A Letter From Our Founder and CCO in Honour of International Women’s Day
Being a female leader is truly one of the biggest honours that I’ve had in my career. Working with amazing female collaborators has not only been super inspiring, it also feels like the future. When I started Digital 55, it wasn’t with a female-centric agenda in mind but organically, a group of amazing women came together to create the most innovative, creative, badass team that I could have ever imagined. And this has now become a very vital part of Digital 55’s DNA.
But then some experiences on projects started to crop up and repeat themselves: ideas would be dismissed only to be repackaged later by someone else (ps: this is not collaboration), important and expert systems would be outright ignored, and the importance of formal business contracts, the foundation of any startup, would be diminished or disregarded.
With all the challenges that come with running a business, there are things that you can foresee and prepare for, like your cash flow, your growth strategy, or your operations. But how do you ensure your talented and predominantly female team is being seen, validated, and respected for their expertise? This has emerged as a surprising & heartbreaking challenge.
At Digital 55, we really pride ourselves in creating inclusive collaboration and safe spaces. But we’ve also had to recognize that this safe space doesn’t necessarily extend into a potential client’s work culture. The values that we strive to put into practice aren’t always reciprocated with the same commitment.
It’s hard for me to experience this myself but also now, for the team, it changes the game. More to the point, it changes the way I approach leadership. This is still a work in progress for me; learning how to become the type of advocate my team needs while keeping an eye to business objectives and project milestones is a daily consideration. I’ve learned it’s not just about supporting your team to withstand these pressures but taking the lead to call out these practices and refusing to normalize this as “business as usual”.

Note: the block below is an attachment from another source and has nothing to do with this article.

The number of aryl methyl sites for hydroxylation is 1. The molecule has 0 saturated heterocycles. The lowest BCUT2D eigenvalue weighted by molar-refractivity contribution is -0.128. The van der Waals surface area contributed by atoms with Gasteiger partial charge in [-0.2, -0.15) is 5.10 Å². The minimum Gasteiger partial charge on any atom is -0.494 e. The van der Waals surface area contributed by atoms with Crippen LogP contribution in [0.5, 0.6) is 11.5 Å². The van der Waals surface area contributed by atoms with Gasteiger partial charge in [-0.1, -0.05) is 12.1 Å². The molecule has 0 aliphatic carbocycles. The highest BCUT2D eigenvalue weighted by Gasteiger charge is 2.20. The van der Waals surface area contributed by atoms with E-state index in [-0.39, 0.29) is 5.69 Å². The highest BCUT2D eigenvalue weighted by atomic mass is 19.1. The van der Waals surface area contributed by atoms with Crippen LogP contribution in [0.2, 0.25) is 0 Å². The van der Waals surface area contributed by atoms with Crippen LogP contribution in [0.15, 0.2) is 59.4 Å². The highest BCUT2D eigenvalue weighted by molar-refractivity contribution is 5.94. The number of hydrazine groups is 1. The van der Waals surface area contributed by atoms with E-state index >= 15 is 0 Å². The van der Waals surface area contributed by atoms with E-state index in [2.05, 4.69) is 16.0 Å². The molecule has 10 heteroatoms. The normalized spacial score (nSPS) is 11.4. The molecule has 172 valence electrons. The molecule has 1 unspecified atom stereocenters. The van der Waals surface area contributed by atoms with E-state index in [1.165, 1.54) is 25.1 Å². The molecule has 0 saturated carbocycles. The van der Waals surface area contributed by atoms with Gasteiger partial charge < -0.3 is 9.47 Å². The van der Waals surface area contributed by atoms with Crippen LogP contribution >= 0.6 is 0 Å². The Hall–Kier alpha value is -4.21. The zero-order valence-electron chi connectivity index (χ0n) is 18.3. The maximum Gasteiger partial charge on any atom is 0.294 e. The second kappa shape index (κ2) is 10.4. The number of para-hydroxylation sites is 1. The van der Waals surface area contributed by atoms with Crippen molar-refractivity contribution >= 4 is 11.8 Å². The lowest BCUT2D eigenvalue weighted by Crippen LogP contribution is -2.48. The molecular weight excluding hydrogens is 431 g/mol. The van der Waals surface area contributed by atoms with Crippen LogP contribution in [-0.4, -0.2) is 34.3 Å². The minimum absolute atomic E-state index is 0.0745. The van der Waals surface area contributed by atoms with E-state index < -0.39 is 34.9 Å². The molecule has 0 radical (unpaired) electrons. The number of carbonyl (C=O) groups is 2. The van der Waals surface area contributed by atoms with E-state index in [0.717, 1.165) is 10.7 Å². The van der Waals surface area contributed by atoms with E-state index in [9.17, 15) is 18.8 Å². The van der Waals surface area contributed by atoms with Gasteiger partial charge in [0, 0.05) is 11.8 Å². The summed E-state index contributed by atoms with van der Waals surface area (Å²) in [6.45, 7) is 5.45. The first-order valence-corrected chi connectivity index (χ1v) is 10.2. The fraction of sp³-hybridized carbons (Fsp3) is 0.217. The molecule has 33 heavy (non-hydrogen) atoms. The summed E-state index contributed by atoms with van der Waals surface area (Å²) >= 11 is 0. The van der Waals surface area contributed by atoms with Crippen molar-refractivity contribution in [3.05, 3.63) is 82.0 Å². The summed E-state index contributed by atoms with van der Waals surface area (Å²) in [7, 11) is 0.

It is my hope that these ongoing efforts will contribute to a shift within the larger work culture where everyone is seen for their talents and skills, where the work speaks for itself and everyone can collaborate and feel a sense of belonging.
I am thankful for the women who have forged the path for other women in business and continue to inspire me every day. Women like Hillary Clinton, who came so close to becoming the United States’ first female president, or Ruth Bader Ginsberg, that Supreme Court Justice who refuses to quit, or Melinda Gates, the most powerful woman in philanthropy. Without these women, we wouldn’t have come as far as we have, and I’m determined to honour their legacy by continuing to fight for the same respect men receive and by changing the game—forever.
On this International Women’s Day, I hope you take inspiration from the following quote to never give up:
“When you stumble, keep faith. And when you’re knocked down, get right back up, and never listen to anyone who says you can’t or shouldn’t go on.”
- Hillary Clinton